Wikipedia has detailed articles on:

Spherical Geometry and

Vincenty’s Formulae (for geometric calculations on an ellipsoid).

The spreadsheet Vincenty.xlsb uses those resources to perform the following calculations, using both on-sheet calculations and VBA user-defined functions (UDF’s):

- Calculation of distance and azimuth angles given latitude and longitude for two points.
- Calculation of latitude and longitude and azimuth for a second point, given the position and azimuth for the first point.
- Calculation of the area inside a closed polygon, using the excess angle method.

The spreadsheet contains full open source code, and documentation for the on-sheet calculations. Examples are shown in the screenshots below (click any image for full-size view):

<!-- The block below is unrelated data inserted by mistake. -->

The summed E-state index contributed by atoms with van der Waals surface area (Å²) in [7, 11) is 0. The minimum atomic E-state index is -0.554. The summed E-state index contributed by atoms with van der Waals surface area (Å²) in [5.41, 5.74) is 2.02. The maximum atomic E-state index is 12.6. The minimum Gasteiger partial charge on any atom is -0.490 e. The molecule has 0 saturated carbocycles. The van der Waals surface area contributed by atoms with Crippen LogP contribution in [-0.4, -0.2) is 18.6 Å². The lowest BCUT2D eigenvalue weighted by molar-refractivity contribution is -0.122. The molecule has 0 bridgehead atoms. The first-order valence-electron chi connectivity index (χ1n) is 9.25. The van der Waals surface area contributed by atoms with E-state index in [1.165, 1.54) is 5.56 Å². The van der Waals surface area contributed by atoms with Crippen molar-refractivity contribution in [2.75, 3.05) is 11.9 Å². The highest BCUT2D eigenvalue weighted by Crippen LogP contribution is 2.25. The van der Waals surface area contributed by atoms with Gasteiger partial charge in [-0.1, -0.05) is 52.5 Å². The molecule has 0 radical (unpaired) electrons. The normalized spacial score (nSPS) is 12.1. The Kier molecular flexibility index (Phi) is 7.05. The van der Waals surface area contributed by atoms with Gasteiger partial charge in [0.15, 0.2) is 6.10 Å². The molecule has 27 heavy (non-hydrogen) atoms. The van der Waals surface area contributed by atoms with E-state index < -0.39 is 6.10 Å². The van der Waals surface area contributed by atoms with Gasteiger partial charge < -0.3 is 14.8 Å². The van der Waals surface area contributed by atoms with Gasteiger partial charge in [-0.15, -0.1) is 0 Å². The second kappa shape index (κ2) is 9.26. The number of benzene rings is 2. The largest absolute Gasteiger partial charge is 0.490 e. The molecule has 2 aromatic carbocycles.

Input and geometry constants required for the VincentyLen Function:

The on-sheet calculation follows the procedure given in the Wikipedia article. The VincentyLen function returns the same end results (in bold), and can also return the intermediate results:

The VincentyCoord function solves the “Direct Problem”, returning the latitude and longitude for a point at a specified distance and bearing from another point:

The VincentyArea Function finds the area inside a polygon specified by the latitude and longitude for a series of points, listed in clockwise order, using the “Excess angle method”. Note that as well as the returning the area, if the optional second argument is set to 2 the function returns additional data for each segment of the polygon, as shown in columns H to L below:

The VincentyArea function has been used to calculate the area of the Australian mainland, using a series of 2900 points:

The data for the points is listed with longitude first then latitude. All three functions have an optional third “XY” argument to deal with this convention with the values:

- 1 (default) – Latitude then Longitude
- 2 – Longitude, Latitude

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